Earnest Exuberance in Chaucer's Poetics Textual Games in the Canterbury Tales

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This study provides a closer reading of Chaucer's text than has ever been done before. The emphasis is on the palimpsestic nature of Chaucer's work, providing something largely missing in Chaucer scholarship, a concern with the intertextuality between different parts of the Tales. It argues for organic unity, and attempts to settle several questions such as: the extent of sentence (i.e. morally-religiously redeeming elements) in the fabliaux of the Miller's and the Merchant's Tales; the question of the Pardoner's sexual nature; the question of anti-Semitism in the Prioress' Tale; and how Chaucer felt about the doctrines as well as the practices of the Church, especially with regard to gender issues. It also examines Chaucer's ironic use of gender-crossing and literary allusion.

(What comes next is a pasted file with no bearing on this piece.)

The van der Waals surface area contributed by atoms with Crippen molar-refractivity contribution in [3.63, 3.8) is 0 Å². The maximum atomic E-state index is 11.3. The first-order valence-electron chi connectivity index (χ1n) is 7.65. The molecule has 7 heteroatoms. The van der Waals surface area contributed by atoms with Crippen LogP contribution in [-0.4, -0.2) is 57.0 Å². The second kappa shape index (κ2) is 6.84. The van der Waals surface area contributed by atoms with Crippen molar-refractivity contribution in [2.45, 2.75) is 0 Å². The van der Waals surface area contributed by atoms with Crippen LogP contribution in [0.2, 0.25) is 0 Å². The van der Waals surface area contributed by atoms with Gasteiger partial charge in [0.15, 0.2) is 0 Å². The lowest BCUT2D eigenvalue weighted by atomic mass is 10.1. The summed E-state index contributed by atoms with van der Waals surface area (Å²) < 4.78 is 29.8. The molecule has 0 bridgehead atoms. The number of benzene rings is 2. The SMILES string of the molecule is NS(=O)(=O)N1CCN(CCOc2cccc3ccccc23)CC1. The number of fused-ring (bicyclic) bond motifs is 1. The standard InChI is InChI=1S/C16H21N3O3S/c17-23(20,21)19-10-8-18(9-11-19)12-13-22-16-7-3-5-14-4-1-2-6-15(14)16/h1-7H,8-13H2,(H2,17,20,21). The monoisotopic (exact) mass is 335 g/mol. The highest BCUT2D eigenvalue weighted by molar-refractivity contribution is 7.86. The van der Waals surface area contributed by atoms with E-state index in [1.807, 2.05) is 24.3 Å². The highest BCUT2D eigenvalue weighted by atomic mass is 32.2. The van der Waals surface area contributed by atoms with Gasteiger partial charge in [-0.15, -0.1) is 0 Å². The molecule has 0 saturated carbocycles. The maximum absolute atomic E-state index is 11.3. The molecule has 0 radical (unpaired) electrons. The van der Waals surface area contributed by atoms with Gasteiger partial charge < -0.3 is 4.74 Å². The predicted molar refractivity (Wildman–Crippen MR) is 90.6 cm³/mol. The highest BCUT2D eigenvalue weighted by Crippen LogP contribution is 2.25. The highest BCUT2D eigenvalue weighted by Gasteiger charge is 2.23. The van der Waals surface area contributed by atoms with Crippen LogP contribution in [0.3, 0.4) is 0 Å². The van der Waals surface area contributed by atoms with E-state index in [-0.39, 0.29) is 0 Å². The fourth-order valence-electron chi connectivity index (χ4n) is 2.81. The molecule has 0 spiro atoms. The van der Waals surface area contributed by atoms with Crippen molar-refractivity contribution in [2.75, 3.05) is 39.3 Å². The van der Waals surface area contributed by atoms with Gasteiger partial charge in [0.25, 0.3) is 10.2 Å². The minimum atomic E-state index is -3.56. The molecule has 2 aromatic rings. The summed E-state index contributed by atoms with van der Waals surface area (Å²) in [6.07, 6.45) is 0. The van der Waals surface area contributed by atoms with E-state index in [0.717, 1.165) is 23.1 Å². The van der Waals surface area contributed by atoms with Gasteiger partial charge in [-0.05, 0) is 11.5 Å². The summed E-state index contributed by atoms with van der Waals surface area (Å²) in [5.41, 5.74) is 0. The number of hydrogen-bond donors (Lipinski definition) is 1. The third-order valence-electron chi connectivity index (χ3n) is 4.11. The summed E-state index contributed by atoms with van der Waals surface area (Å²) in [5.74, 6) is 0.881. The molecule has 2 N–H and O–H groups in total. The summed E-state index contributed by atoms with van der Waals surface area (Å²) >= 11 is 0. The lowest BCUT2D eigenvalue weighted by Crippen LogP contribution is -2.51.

"The close readings are welcome examinations of often misunderstood and more often overlooked passages. His extended, commentary-like analysis of major portions of the Miller's Tale, the Pardoner's Tale, the Clerk's Tale, and the Merchant's Tale contain perceptive readings that are guaranteed to stir the imagination, if not a little controversy at the same time, because his rejection of one accepted interpretation after another leaves many critical bodies in the wake. . . . his arguments are well-honed and convincing. . . . This book is an important complement to, and sometimes corrective of, Ross's, Lindahl's, and Kendrick's works, as well as a useful supplement to the detailed analyses of the Variorum Chaucer." - Michael N. Salda

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